Endogenous prostaglandin E2 (PGE2) plays an important role in maintaining the homeostasis conditions. However, the overexpression of PGE2 in response to various inflammatory stimulations is an important target of anti-inflammatory drugs. Both inducible COX-2 (cyclooxygenase-2) and mPGES-1 (microsomal prostaglandin E2 synthase-1) enzymes are responsible for the inflammatory overexpressed PGE2 production. Among them, mPGES-1 is regarded as a more promising ideal target for anti-inflammatory drugs without the gastrointestinal and cardiovascular side effects. As our continuous research for the discovery of novel mPGES-1 inhibitors, we have characterized MPO-0144 as a selective mPGES-1 inhibitor with a selectivity index of >270 over COX-1 and >25 over COX-2, respectively. Herein, we evaluated the anti-inflammatory effect of MPO-0144 in an adjuvant-induced arthritis rat model. MPO-0144 attenuated the inflammatory responses without severe gastrointestinal side effects and organ toxicities. These overall data suggest a possibility that MPO-0144 downregulates PGE2 production by potent mPGES-1 and weak COX-2 inhibitory activities, thus attenuating the paw swelling in AIA (adjuvant-induced arthritis) rat models. MPO-0144 also exhibited favorable ADMET profiles. However, MPO-0144 did not show any inhibitory effects on human mPGES-1 enzyme at a high concentration. Therefore, MPO-0144 represents a valuable pharmacological tool for the study of regulation of inducible mPGES-1 in an inflammatory arthritis rat model.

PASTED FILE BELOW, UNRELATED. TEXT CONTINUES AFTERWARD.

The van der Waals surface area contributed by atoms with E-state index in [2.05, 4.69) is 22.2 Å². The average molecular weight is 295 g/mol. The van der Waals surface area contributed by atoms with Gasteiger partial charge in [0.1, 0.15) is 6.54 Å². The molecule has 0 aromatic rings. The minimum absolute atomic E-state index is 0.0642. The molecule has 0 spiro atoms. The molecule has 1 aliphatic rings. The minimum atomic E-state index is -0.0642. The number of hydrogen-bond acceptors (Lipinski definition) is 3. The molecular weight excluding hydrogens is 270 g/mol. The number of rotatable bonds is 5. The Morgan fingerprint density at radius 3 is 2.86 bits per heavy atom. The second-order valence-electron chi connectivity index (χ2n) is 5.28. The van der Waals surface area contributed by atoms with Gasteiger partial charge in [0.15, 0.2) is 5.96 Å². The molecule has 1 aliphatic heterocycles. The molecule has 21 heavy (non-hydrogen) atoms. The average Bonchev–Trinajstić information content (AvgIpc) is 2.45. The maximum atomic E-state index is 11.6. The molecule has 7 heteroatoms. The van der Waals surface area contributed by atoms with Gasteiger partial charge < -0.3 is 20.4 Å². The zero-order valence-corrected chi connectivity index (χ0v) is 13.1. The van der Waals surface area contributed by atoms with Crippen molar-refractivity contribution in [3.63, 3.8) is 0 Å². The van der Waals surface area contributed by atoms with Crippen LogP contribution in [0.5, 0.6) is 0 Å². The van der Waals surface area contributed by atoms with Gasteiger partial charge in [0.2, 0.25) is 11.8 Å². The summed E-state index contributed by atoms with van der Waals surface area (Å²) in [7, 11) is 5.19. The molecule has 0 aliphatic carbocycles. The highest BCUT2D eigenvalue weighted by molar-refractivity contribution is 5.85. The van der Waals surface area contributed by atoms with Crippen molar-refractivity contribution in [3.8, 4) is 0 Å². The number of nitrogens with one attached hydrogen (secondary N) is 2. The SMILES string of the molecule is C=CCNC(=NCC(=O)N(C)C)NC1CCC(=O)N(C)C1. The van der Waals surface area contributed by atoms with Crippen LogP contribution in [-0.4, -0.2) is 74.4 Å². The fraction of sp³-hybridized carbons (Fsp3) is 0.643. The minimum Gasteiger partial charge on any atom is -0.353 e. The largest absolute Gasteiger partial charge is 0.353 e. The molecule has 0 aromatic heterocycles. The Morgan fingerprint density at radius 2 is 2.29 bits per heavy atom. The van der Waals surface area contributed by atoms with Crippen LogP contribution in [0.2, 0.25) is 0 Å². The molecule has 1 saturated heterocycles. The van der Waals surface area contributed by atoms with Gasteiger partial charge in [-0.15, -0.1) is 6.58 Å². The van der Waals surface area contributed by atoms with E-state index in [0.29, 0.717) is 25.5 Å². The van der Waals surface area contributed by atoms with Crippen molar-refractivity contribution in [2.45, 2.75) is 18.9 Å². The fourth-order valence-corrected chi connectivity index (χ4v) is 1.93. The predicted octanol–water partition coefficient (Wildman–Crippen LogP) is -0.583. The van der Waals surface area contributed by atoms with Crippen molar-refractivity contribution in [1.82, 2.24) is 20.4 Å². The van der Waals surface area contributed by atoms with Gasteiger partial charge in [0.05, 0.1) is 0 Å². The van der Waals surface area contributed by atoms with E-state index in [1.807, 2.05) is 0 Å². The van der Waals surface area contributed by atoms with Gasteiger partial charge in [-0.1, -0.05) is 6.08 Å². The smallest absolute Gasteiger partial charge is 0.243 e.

Antibacterial and Antioxidant Activities of Triterpenoids and Cyclic 1,7-Diarylheptanoids from the Stem Bark of Myrica salicifolia: A Combined Experimental and Computational Study